Question about routing water line


I'm thinking that at this point I'll need a plumber to do this, but wanted to toss this idea out first.
I'm trying to replace the galvanized hot water pipe to my kitchen - it's rusted shut as galvanized is want to do over time. Anyways, the pipe is in the crawlspace, elbows into the sill plate, elbows vertical in the wall, then elbows out of the wall inside the sink cabinet. The sill plate hole is filled with concrete.
I just can't see myself getting that pipe out of there without major construction. The best bet I have is to cut the pipe at the sill plate then pull it out of the wall under the cabinet. Maybe do-able but I'll never be able to run the new pipe using that same route. I just can't see it happening. So here's what I was wondering. Would it be kosher to simply drill a hole in the floor of the cabinet, through the underlayment and avoid all those nasty joints? That way it's a simple down, elbow to the source.
It's either that or I bring in a professional. Nothing wrong with bringing in a professional of course, but I really would like to do it myself so long as it's feasible.
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Kosher or not, it sound sensible. I ass-u-me you are putting in either copper or PEX. That's what I'd do.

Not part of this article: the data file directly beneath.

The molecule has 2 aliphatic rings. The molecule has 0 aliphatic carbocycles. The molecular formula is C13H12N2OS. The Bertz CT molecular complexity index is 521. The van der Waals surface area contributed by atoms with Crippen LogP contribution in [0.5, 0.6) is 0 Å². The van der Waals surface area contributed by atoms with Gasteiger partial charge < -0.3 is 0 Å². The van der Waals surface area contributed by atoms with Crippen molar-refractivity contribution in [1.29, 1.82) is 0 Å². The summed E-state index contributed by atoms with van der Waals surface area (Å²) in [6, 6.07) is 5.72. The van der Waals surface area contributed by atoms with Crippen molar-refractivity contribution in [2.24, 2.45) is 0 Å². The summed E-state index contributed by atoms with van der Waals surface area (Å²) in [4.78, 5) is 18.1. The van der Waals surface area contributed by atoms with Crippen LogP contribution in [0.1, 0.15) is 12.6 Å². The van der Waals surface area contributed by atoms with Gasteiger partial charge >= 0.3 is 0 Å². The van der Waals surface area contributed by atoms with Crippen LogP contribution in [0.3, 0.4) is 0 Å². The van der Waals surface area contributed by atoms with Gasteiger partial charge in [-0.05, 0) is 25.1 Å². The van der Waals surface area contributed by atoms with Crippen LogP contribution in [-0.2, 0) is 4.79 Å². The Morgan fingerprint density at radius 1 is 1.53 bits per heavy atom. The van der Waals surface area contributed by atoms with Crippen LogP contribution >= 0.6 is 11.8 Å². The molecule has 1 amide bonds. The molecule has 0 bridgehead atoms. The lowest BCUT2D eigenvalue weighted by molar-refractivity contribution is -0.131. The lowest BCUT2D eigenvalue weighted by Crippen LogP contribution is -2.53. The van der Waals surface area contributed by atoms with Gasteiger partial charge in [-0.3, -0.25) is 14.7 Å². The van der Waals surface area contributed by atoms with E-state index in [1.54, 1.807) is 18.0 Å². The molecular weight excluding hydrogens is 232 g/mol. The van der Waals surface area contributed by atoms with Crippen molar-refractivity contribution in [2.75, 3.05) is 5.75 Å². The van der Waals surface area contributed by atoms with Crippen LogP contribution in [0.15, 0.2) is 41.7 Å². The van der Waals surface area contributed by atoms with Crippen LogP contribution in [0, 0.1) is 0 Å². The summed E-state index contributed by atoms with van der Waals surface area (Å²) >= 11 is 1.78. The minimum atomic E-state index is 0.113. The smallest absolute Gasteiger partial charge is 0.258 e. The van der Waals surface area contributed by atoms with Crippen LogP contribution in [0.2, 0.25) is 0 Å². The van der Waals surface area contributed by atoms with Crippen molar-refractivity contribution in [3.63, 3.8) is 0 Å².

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wrote in message

for it then. I assume it's customary to cut the hole slightly overbore for the copper pipe run. I used to be a big pusher for PEX, until I started working with it, it's cheap and easy to work with, but when it comes to mounting hardware to it the lack of rigidity really does make it difficult to secure.
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On Sat, 24 Feb 2007 10:04:54 -0800, "Eigenvector"

I'd get a 12 inch drill, not a 6 inch.
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If you buy the right valves for the pex, you can fasten the valve to hold it rigid. I'm a firm believer in pex pipe. It withstands freezing better then anything else you will put back in and it's a heck of a lot easier to work with. If you don't use pex, I think your next best bet is cpvc. I wouldn't waste a minute with going back with galvanized or copper. Insulate the cpvc in the crawl space if you live above the North Carolina latitude.
Foam the hole you drill , from the crawl space/underside so critters don't get up in the bottom of your cabinet, once you get the pipe back in.
Galvanized pipe sucks for water lines. I had them in my old house in Texas. My new house in NC is pex all the way.
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around fittings.